Inside Wall Street
WHAT HAS THIS BIOTECH PUMPING?
When Cardiovascular Imaging Systems went public in mid-May, it had to do a double- cut: It slashed the planned offering price from a wide 13-to-15 range all the way down to 7 a share. And it reduced the offered shares from 2 million to 1.5 million. "That was the only way to get the deal done," says one fund manager, "because the biotechs were under tremendous pressure." Yet the stock rose to 9 a few weeks after the offering and is now trading at 8 1/2.
How come? The outlook for this company's proprietary technology and products is bright, and the stock is cheap at this price, says the editor of the California Technology Stock Letter, Mike Murphy, who is usually skeptical about biotech upstarts. Imaging makes an intravascular ultrasound imaging catheter that can be inserted into the artery to get a clear picture of the composition and distribution of atherosclerotic (fatty) plaque.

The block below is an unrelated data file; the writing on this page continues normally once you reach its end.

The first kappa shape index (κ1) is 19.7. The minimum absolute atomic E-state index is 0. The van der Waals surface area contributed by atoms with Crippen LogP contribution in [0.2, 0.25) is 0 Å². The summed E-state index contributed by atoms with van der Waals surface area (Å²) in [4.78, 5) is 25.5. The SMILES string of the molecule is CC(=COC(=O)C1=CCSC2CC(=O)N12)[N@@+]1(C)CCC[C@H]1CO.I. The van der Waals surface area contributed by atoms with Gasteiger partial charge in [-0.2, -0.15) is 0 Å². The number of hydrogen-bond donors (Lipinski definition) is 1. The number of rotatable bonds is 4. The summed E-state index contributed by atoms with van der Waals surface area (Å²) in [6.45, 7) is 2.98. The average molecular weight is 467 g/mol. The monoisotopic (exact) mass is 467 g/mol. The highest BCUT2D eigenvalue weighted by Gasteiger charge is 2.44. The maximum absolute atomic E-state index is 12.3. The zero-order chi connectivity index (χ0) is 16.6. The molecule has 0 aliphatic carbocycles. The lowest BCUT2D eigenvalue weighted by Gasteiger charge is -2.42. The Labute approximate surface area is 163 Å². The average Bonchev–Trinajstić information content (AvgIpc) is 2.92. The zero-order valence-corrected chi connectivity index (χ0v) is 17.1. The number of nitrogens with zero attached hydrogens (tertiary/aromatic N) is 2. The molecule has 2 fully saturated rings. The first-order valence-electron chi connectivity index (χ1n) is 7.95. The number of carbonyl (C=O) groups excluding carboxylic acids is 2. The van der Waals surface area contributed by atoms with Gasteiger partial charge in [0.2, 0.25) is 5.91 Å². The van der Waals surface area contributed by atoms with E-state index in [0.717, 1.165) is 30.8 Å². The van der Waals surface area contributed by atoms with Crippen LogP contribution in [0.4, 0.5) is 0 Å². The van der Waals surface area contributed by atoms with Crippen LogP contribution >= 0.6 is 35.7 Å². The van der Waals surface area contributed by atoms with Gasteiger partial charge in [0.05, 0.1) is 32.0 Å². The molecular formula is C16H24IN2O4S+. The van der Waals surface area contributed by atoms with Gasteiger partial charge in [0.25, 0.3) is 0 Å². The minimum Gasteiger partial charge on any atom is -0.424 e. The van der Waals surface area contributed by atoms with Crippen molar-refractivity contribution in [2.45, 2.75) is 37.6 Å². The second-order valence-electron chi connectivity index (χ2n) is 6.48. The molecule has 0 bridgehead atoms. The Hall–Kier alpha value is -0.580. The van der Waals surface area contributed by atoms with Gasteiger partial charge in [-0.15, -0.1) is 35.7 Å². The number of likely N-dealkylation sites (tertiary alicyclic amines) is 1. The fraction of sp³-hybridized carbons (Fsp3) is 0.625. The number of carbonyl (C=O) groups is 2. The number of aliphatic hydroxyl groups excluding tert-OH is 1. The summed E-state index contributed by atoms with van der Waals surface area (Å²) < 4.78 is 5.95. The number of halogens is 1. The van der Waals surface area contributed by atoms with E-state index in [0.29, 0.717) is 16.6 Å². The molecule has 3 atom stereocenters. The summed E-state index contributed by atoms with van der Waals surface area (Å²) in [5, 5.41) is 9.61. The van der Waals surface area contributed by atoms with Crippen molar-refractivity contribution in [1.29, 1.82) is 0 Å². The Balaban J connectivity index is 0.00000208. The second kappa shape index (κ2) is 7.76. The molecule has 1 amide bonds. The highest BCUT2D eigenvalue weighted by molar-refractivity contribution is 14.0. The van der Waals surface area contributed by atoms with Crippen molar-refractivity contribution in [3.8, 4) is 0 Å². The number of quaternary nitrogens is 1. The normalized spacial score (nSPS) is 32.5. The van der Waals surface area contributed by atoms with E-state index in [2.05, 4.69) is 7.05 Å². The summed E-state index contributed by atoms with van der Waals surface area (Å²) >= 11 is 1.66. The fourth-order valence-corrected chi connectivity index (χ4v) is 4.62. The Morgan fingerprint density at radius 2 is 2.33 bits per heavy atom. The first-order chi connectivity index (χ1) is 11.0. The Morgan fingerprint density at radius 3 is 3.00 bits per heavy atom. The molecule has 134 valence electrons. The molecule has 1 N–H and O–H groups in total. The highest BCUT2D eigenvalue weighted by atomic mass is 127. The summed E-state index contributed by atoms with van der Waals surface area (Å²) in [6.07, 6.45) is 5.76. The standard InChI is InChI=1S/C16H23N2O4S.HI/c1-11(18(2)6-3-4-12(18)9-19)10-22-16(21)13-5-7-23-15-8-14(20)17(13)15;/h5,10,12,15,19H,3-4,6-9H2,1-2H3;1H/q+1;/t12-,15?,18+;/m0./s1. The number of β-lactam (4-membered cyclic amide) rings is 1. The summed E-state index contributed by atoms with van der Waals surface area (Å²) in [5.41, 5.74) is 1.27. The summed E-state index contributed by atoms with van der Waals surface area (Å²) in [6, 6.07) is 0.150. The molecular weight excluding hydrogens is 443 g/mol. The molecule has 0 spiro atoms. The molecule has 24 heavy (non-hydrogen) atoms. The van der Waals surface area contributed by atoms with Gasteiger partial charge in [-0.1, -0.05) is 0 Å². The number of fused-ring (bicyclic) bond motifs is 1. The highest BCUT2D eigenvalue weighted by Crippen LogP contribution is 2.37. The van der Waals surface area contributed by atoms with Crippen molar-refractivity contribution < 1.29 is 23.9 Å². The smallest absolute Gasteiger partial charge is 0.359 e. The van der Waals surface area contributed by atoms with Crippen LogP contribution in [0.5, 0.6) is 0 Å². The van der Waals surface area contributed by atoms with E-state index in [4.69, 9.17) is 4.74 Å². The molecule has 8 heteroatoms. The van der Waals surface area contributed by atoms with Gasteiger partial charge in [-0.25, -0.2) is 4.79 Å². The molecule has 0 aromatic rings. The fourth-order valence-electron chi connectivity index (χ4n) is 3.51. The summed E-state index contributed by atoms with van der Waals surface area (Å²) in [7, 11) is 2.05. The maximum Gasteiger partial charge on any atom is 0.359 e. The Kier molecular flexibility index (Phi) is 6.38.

One company very interested in Imaging is SciMed Life Systems, which has taken a 6% stake. SciMed has agreed to jointly develop and market some of Imaging's products for coronary and peripheral vascular applications. The Food & Drug Administration has approved the marketing of four of Imaging's catheters and its Insight System, a computerized processing system that provides a video image of an artery. On June 23, the FDA allowed the use of the catheters in the heart to evaluate heart motion, valve performance, and artery diseases.
Murphy expects sales, which doubled to $6.8 million last year, to keep up that pace over the next few years. He figures the company will still be in the red this year but may break even by 1993. He sees earnings of 50 a share in 1994 and $1 in 1995.GENE G. MARCIAL